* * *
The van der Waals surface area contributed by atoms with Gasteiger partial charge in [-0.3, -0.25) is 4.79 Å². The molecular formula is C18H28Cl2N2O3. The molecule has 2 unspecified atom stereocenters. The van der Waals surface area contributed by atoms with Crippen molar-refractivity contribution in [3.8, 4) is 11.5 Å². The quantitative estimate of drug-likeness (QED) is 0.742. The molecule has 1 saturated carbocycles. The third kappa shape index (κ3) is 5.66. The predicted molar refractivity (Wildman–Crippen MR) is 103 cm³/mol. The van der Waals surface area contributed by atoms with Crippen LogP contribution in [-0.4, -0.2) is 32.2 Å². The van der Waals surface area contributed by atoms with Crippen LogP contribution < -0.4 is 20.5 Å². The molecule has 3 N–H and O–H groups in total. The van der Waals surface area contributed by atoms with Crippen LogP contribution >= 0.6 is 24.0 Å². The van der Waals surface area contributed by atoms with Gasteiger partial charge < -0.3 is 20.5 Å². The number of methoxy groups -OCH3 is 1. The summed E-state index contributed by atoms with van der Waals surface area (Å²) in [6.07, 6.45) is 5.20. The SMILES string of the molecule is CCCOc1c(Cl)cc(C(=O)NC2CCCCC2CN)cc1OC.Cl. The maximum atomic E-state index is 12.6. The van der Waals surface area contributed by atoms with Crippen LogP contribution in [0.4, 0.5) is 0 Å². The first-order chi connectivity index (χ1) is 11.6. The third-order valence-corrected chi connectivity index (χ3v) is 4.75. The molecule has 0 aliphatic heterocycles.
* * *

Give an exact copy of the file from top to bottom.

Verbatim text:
The van der Waals surface area contributed by atoms with Gasteiger partial charge in [-0.3, -0.25) is 4.79 Å². The molecular formula is C18H28Cl2N2O3. The molecule has 2 unspecified atom stereocenters. The van der Waals surface area contributed by atoms with Crippen molar-refractivity contribution in [3.8, 4) is 11.5 Å². The quantitative estimate of drug-likeness (QED) is 0.742. The molecule has 1 saturated carbocycles. The third kappa shape index (κ3) is 5.66. The predicted molar refractivity (Wildman–Crippen MR) is 103 cm³/mol. The van der Waals surface area contributed by atoms with Crippen LogP contribution in [-0.4, -0.2) is 32.2 Å². The van der Waals surface area contributed by atoms with Crippen LogP contribution < -0.4 is 20.5 Å². The molecule has 3 N–H and O–H groups in total. The van der Waals surface area contributed by atoms with Crippen LogP contribution >= 0.6 is 24.0 Å². The van der Waals surface area contributed by atoms with Gasteiger partial charge < -0.3 is 20.5 Å². The number of methoxy groups -OCH3 is 1. The summed E-state index contributed by atoms with van der Waals surface area (Å²) in [6.07, 6.45) is 5.20. The SMILES string of the molecule is CCCOc1c(Cl)cc(C(=O)NC2CCCCC2CN)cc1OC.Cl. The maximum atomic E-state index is 12.6. The van der Waals surface area contributed by atoms with Crippen LogP contribution in [0.4, 0.5) is 0 Å². The first-order chi connectivity index (χ1) is 11.6. The third-order valence-corrected chi connectivity index (χ3v) is 4.75. The molecule has 0 aliphatic heterocycles.